Hi again,

This is the follow-up post to

 Dynamic shading with second shading group failure

After failure of dynamic shading with a second shading group I tried to approach the concept of having split blinds with high reflectance in the upper part by using the upmost 9 slats horizontally as a fixed shading application. The lower 19 slats I simulated dynamically (shading group 1: open / 30° / 50° / 70° / 86°). Again from row1_west of the reference office. The dgp outcome:

Obviously the 30° tilt of the lower blinds is almost good enough for killing most of the glare before 2pm.

The remaining glare situations must be resulting from the upper, horizontal slats.

After doubting these results I checked the critical hours (dgp> 0.45 in …..effective.dgp) by batch running point in time simulations in gh using the according shading state from ….intgain.csv.   The point in time results seem to be quite reasonable but differ completely from the annual run results.

63 hours showed dgp values higher than 0.45. as a representative example here the result for November, 6th 12 o’clock (dgp annual: 0.78 vs. p-i-t: 0.19) :

Single point in time simulations using the toolbar application support the results of the grasshopper results:

The shading state of all 63 hours is 1.0 (meaning maximum shade, upper 0° and lower 86°):

And finally the dgp comparison of point-in-time results vs. annual results:


Which results do you judge as correct?

I completely depend on correct annual values for lighting energy investigations in my thesis…

Any ideas (maybe another bad duplicate binary file ;-) – which would make it quite easy hehe ) ?


Many greetings,



P.S. 3dm attached, epw of Stuttgart, Germany used , but principally the same issue with Boston weather file

Tags: dynamic shading, glare, point-in-time

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Some new findings:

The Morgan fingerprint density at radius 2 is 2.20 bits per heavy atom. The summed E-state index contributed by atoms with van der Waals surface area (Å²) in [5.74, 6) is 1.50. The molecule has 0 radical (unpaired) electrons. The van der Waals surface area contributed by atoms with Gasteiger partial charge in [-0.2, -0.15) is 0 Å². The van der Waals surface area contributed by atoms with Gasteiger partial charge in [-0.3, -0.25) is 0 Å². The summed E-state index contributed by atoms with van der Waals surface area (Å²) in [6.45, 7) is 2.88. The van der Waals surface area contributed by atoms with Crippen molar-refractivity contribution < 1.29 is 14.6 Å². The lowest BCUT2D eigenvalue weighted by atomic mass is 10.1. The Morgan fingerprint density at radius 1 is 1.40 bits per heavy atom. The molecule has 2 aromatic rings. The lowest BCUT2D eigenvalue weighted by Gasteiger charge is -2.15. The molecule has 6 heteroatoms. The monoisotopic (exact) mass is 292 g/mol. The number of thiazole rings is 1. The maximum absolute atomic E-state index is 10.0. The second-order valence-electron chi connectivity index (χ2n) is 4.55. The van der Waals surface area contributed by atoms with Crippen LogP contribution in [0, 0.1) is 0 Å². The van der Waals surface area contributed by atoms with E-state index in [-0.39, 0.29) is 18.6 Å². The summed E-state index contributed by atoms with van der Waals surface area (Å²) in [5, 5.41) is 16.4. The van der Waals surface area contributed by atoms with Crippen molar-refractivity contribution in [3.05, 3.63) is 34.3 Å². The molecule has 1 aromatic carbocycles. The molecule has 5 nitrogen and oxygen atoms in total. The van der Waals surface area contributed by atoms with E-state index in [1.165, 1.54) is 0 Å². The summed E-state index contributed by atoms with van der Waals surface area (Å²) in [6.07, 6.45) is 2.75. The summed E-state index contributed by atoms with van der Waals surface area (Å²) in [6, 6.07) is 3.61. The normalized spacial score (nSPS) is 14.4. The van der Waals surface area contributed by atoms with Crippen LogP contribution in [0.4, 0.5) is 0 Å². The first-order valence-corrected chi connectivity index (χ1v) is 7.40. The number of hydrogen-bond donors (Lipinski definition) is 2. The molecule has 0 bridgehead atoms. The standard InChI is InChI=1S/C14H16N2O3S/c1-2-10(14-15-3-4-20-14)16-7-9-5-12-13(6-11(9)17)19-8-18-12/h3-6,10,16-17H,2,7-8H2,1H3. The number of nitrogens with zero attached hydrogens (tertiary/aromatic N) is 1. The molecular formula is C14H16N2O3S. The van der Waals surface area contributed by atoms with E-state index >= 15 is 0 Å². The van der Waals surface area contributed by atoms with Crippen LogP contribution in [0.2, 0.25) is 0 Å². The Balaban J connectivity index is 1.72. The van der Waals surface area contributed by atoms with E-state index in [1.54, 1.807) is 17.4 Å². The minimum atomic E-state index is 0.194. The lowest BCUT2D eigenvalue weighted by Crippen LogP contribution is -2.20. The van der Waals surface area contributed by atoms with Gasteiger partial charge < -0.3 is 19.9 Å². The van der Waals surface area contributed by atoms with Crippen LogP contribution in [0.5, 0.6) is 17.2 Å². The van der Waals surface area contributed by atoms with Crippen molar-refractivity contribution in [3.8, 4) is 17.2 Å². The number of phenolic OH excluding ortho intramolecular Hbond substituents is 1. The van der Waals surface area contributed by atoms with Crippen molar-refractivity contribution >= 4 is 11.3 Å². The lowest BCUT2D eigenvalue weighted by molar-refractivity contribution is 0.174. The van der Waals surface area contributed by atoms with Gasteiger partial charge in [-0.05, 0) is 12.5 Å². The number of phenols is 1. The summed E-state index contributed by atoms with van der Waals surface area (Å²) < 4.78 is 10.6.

I compared the annual run dgp file for the maximum shading state (upper slats statically included in building geometry, lower slats at an angle of 86 degrees = closed) of the dynamic shading simulation mentioned above with a dgp file produced with the same shading geometry but fixed at 86° (no dynamic shading). I assume these two dgp files should look almost identical because the geometries are identical).

But instead of 63 hours with dgp>0.45 there are only 7 hours left (toolbar annual run, gh just used for visualization of gdp results):

And point-in-time control simulations for these hours still show giant discrepancies.


(upper right corner: corresponding dgp value of annual run)


The exist some few hours when the annual results exceed the p-i-t results. E.g.:


Main problem: without reliable annual dgp results there will be no shading schedule and hence no lighting energy calculation…

What’s the difference in dgp production? Annual run uses DaysimBinaries’ gen_dgp_profile as far as I can see but I don’t know how the p-i-t – files are being generated (at least toolbar and gh produce identical results ;-))…

Any hint available?







Maybe there's someone out there who is willing to run these two simulations on his machine and to share his results with me. The two files are prepared and attached.

Settings first run: weather file Stuttgart (attached), view row1_west, no dynamic shading, annual glare -ab 4  (layers are preset, materials out of standard palette).


Settings second run: weather file Stuttgart (attached), view row1_west, dynamic shading (glazing state 1: 60mm50_split_DW_19x86),  annual glare -ab 4  (layers are preset, materials out of standard palette).

Here are my results:

More than many thanks for supporting :-)



Hi Wolfgang,

The annual and point-in-time glare metrics involve different methodologies, so it's not surprising that the results don't match.  The annual method starts with a vertical illuminance simulation using Daysim, which takes care of term 1 in the DGP equation.  (The second term -- involving individual glare sources -- is evaluated for specular reflections using -ab 0 point-in-time renderings.)  

Since Daysim interpolates the direct contribution using 4 "nearby" sample positions for the sun (out of a set of ~65), the approximation of the first term is inherently less accurate in the annual runs.  This also explains the dramatic discrepancy for particular hours, where small shifts in solar position could easily force glare sources just in, or out, of view.

Of course, before you go off and treat the point-in-time results as gospel, it's worth asking yourself how much pinpoint sun-position accuracy is worth when (a) you rarely know exactly where an occupant's eyeballs will be, and (b) sampling merely one sun position per hour is already arbitrary and incomplete.

As for the static/dynamic shades, I'll have to take a closer look at the attached files...


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